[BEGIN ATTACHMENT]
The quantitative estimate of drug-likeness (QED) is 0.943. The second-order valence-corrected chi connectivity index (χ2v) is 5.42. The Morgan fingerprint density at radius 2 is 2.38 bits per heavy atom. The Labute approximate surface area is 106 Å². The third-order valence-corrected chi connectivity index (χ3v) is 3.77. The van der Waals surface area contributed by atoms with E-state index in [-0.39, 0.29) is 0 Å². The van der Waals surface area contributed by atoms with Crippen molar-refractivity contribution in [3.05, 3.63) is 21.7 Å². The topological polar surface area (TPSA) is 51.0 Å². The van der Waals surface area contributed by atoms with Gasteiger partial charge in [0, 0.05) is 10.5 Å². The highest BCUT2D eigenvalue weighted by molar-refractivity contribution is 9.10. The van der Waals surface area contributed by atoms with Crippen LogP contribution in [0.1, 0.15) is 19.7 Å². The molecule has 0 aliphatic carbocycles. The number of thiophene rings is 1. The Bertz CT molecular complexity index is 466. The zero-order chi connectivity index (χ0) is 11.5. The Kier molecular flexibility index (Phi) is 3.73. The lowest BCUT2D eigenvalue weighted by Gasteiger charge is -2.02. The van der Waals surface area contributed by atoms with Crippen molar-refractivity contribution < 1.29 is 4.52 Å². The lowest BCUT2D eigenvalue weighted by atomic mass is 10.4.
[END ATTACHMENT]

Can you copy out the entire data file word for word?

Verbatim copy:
The quantitative estimate of drug-likeness (QED) is 0.943. The second-order valence-corrected chi connectivity index (χ2v) is 5.42. The Morgan fingerprint density at radius 2 is 2.38 bits per heavy atom. The Labute approximate surface area is 106 Å². The third-order valence-corrected chi connectivity index (χ3v) is 3.77. The van der Waals surface area contributed by atoms with E-state index in [-0.39, 0.29) is 0 Å². The van der Waals surface area contributed by atoms with Crippen molar-refractivity contribution in [3.05, 3.63) is 21.7 Å². The topological polar surface area (TPSA) is 51.0 Å². The van der Waals surface area contributed by atoms with Gasteiger partial charge in [0, 0.05) is 10.5 Å². The highest BCUT2D eigenvalue weighted by molar-refractivity contribution is 9.10. The van der Waals surface area contributed by atoms with Crippen LogP contribution in [0.1, 0.15) is 19.7 Å². The molecule has 0 aliphatic carbocycles. The number of thiophene rings is 1. The Bertz CT molecular complexity index is 466. The zero-order chi connectivity index (χ0) is 11.5. The Kier molecular flexibility index (Phi) is 3.73. The lowest BCUT2D eigenvalue weighted by Gasteiger charge is -2.02. The van der Waals surface area contributed by atoms with Crippen molar-refractivity contribution < 1.29 is 4.52 Å². The lowest BCUT2D eigenvalue weighted by atomic mass is 10.4.